The Life-Changing Magic of Tidying Up
The Japanese Art of Decluttering and Organizing
by Marie Kondo
Read: 2017-05-04, Rating: 9/10.
This long-winded, repetitive, poetic cult classic (audiobook read by Emily Woo Zeller) could be condensed into a short list. However, The Life-Changing Magic of Tidying Up offers much more than tips for organizing and purging items. Entertaining anecdotes help the reader learn how to let go and appreciate the things we already have. I recommend this enjoyable light read for anyone interested in lifestyle design.
- Thoroughly donate and discard before organizing. Lay out all items, touch each individual item and ask “does this spark joy?”
- Tidy up, one category at a time, in sequence: Clothing, Books, Papers, Komono (miscellaneous) and finally, Momentos
- Fold, don’t hang clothes; and organize all items vertically
When you put your house in order, you put your affairs and your past in order, too. As a result, you can see quite clearly what you need in life and what you don’t, and what you should and shouldn’t do.
Success is 90 percent dependent on our mind-set.
I’m sure most of us have been scolded for not tidying up our rooms, but how many of our parents consciously taught us how to tidy as part of our upbringing? Our parents demanded that we clean up our rooms, but they, too, had never been trained in how to do that. When it comes to tidying, we are all self-taught.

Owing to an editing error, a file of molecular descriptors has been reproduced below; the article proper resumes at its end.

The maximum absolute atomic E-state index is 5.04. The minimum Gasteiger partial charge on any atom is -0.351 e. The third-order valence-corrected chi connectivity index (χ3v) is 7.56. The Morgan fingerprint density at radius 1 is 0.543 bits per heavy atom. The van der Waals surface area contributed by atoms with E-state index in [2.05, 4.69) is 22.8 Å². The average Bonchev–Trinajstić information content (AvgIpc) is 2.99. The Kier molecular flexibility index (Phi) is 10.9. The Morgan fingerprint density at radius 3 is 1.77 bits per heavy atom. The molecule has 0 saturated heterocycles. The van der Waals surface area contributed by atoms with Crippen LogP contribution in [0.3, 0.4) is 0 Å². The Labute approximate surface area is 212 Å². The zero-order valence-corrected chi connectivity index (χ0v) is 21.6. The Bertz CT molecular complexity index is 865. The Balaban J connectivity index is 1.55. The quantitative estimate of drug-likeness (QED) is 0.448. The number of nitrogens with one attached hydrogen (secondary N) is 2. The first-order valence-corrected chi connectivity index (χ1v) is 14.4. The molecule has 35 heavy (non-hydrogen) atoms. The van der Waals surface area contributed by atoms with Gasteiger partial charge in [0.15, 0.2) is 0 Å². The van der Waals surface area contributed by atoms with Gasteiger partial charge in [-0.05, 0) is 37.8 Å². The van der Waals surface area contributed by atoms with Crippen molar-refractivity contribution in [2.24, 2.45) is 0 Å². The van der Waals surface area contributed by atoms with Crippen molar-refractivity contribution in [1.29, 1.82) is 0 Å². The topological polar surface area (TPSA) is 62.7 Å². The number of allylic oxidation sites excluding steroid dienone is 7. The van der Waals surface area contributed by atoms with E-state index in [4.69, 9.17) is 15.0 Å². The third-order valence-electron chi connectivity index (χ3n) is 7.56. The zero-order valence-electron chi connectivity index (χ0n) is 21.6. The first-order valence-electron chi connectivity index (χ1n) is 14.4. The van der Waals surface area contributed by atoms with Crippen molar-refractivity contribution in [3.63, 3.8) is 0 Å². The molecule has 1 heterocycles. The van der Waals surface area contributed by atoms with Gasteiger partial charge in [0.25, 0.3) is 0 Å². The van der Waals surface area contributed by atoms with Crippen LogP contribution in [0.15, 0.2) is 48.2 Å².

Tidying in the end is just a physical act. The work involved can be broadly divided into two kinds: deciding whether or not to dispose of something and deciding where to put it.
Tidying must start with discarding.
One reason so many of us never succeed at tidying is because we have too much stuff. This excess is caused by our ignorance of how much we actually own.
Tidy by category, not by place.
The work of tidying should be completed once and for all within a single period of time.
First, start by discarding, all at once, intensely and completely.
When things pile up again, you will be caught in a downward spiral.
Quickly, means about half a year. That may seem like a long time, but it is only six months out of your entire life. Once the process is complete and you’ve experienced what it’s like to be perfectly tidy, you will have been free forever from the mistaken assumption that you’re no good at tidying. For the best results I ask that you adhere to the following rule: Tidy up in the right order.
Do not even think of putting your things away until you’re finished the task of discarding.
The best way to choose what to keep and what to throw away is to take each item in one’s hand and ask: does this spark joy? if it does, keep it. if not, dispose of it.
The best sequence is this:
- komono (misc)
This order has proven to be the most efficient in terms of level of difficulty of the subsequent task of storing. Sticking to this sequence sharpens our intuitive sense of what items spark joy inside us.
Show consideration for others by helping them avoid the burden owning more than they need or can enjoy.
Tidying is a dialog with one’s self.
Express your appreciation. You might fear you’ll have no clothes left if you use this standard.
As long as you choose clothes that give you pleasure, you’ll be left with the amount you need.